This blog is co-authored by Surgical Directions and Avanza Healthcare Strategies. Through their work with hundreds of hospitals and ambulatory surgery centers (ASCs), Surgical Directions and Avanza, have each spent more than two decades refining optimum approaches to surgical center procedural patient care. The following are suggestions on how the ambulatory procedural industry should respond to COVID-19 crises.
On March 17, the American College of Surgeons recommended that only high-acuity surgeries be performed in U.S. hospitals to free up capacity and resources during this pandemic. Many hospitals are now reaching the crisis point in managing these very sick COVID-19 patients. In a growing number of instances, normal critical care capacity is being exceeded and supplies of all types are running low or are exhausted.
Although the federal and state governments are working with manufacturers to ramp up production of essential patient care supplies and equipment, there will be a lag that could put patient care and healthcare providers at risk.
There are approximately 5000 free-standing ASCs and thousands of proceduralist offices that performed approximately 35 million procedures last year. In aggregate, these centers and offices typically have abundant supplies of disposables, drugs, and equipment on hand that could be used for hospital-based COVID-19 patient care.
For various reasons, some ASCs and physicians’ offices have not significantly curtailed providing elective surgery and procedures in these first weeks of the pandemic.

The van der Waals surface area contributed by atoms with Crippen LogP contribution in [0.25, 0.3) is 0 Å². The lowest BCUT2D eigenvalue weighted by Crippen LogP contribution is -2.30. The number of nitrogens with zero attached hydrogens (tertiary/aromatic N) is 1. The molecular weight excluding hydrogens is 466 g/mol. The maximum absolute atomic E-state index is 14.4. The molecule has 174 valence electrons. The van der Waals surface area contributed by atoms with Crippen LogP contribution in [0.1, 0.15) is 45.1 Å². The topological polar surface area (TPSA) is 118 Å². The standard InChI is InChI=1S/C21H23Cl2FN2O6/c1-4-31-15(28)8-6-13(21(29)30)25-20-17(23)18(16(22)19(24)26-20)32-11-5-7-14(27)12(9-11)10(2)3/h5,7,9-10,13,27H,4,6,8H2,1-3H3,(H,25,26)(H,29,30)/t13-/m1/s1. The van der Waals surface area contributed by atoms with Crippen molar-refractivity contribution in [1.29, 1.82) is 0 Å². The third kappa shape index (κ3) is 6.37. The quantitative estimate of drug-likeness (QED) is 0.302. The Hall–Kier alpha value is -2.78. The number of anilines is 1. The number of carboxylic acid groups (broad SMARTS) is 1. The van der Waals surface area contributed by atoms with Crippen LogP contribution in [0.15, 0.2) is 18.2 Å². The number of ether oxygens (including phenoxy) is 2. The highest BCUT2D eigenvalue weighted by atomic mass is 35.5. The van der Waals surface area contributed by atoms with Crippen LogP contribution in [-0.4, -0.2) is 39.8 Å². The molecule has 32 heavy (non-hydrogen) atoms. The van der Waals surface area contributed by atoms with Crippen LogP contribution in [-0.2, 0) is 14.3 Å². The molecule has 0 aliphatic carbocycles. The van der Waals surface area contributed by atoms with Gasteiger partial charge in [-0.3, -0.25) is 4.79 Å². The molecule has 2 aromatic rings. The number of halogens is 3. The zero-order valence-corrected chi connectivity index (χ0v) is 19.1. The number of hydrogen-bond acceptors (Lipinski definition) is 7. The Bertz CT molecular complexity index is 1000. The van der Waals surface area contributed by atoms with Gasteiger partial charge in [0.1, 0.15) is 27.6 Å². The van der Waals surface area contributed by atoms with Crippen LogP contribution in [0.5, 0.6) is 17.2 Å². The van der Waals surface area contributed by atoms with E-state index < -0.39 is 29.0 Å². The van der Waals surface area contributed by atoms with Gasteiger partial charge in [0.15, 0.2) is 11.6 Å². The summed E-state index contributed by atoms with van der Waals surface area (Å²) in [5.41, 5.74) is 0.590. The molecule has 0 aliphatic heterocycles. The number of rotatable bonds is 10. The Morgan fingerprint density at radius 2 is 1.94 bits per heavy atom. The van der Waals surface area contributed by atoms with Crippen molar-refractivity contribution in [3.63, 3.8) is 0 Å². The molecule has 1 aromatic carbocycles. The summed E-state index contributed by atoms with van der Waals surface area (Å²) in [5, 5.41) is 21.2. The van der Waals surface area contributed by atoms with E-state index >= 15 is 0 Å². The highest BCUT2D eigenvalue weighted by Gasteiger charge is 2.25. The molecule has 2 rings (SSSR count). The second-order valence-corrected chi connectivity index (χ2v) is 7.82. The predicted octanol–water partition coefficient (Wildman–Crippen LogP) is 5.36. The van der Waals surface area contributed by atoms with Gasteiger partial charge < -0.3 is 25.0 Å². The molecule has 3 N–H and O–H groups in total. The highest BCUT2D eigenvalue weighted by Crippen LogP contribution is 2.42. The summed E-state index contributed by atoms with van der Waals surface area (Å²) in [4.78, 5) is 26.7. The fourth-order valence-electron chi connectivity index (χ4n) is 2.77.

It is Surgical Directions’ and Avanza’s joint recommendation that all current elective ambulatory procedural care in the United States be suspended. This action will free up essential supplies either directly to hospitals or to state and local healthcare organizations that can coordinate distribution. This is the right approach at this crucial time.
The federal government has stated its urgent concerns over the need for personal protective equipment, ventilators, critical care drugs, antibiotics, IV fluids, etc., many of which are available from ASCs and offices for potential hospital use. Additionally, clinical personnel who support the ambulatory care industry, especially anesthesia and nursing expertise, will be freed up for help with this pandemic.
The next few weeks and months will dramatically impact healthcare providers in many ways. Once this current crisis is under control, we strongly believe the outpatient surgical setting will quickly return to the place in the healthcare industry that it has occupied for many years: as the fastest growing area of surgery and procedural services and the most appropriate venue for healthy patients to undergo elective surgery.